Something that a lot of printers seem to incorporate these days is a photocopier. Having a separate photocopier, this isn't a feature that is used much in our house, however, it's useful to have when the ink runs out or during any other such event. Similar to the default setting of print, there is actually, cleverly, another default setting. You see, the print default setting is activated by clicking 'print' on your computer, whereas the default setting regarding the photocopier kicks into gear by pressing 'start' on the printer itself (clever eh?). The photocopier will copy anything from black and white to colour. Simply lift up the top of the printer (make sure to only lift up the first layer) and align your paper in the bottom right corner, close the lid and press 'start'. The photocopier does take slightly longer to produce results than when printing from a computer, however, the wait isn't a considerable one and it prints with no problems whatsoever. There are also some extra options to enable your print outs to be as successful as possible. Not only can you decide upon how many print outs you'd like (anything up to 99), but there are also options to decipher what it is you're actually copying. From graphics, photo to text there's an option to get the best out of your print outs. Of course, this is a nice little added extra and when you're copying photos you can tell the difference in quality, however, if it's text or anything else you're copying it really doesn't matter what setting you have it on. The default setting is graphics and it's rare that I alter this. Take care not to get finger prints on the photocopy screen as these will occasionally show up on the paper. I find that a dry cloth removes any dust or fingerprints from the screen.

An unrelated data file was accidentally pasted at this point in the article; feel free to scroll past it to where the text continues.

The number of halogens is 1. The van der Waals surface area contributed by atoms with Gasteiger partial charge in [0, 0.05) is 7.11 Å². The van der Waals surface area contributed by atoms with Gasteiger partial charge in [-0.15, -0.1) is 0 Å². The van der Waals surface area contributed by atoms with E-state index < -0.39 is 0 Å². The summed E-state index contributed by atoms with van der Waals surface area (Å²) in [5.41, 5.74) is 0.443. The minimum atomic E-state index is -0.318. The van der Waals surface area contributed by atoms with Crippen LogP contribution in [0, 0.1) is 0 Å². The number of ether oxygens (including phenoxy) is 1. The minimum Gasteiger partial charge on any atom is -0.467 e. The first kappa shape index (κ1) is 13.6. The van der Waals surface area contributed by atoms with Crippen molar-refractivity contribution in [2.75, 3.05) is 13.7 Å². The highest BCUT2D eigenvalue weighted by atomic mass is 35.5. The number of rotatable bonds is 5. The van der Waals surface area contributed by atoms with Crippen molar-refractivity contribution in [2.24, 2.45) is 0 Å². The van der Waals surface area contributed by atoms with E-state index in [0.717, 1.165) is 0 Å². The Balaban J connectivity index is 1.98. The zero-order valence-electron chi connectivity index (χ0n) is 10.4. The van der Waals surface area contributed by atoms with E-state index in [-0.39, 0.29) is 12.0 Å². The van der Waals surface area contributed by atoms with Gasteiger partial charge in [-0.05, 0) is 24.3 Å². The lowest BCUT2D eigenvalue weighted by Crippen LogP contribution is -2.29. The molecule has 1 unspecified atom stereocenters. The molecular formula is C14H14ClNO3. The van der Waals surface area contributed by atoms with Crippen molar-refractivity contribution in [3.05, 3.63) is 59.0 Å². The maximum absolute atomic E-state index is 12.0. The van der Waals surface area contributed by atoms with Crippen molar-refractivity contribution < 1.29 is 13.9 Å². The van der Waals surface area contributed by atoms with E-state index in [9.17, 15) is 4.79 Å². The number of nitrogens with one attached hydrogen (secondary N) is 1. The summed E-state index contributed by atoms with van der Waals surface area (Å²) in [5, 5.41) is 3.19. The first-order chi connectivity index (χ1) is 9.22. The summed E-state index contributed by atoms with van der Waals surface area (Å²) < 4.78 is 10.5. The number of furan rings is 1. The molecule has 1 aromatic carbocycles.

One feature, that's a nice inclusion, although not entirely necessary (in our household anyway), is the CD printer. Basically, utilising an attachment that comes with the printer, you can design a picture on a CD, a great gift for a relative if you're looking to spice up some of your boring old holiday snaps, but not something I've used more than about twice. In my opinion, this causes more hassle than it's worth. Firstly you'll need to load up the software on your computer, in order to create the design (either custom or preset), this isn't the easiest of tasks in itself and the software seems to have a few glitches in it. Nevertheless, it does work, the attachment that comes with the printer needs to be in place, which again poses a bit of a problem, but when in place you can print your own designs on a CD. This process takes about 15 minutes to complete and the results look very impressive afterwards.
Last, but certainly not least is the memory card adapter. Your memory card (SD/MS/PRD/XD) can be placed into the slot situated at the front of the printer, and, without the need to even switch your computer on, you can print photos at your convenience. Once your memory card is inserted, the screen can really be utilised to its full potential. Your pictures will instantly load up and you're able to view them either in a thumb nail view, or full view. You can then select which photos you'd like to print and they will begin printing instantaneously. With this printer, everything is customisable, therefore why should photo printing be any different? You can select how many pictures you'd like on each page (anything up to 16), or of course you can make one photo take up an entire page (this isn't recommended as pictures can become pixelated). Of course, to get the best out of your pictures you need to invest in some decent quality photo paper, and in the end, everything comes out fantastically well. The quality of the pictures (on the photo paper, not normal paper) is excellent and just as good as getting your pictures developed professionally.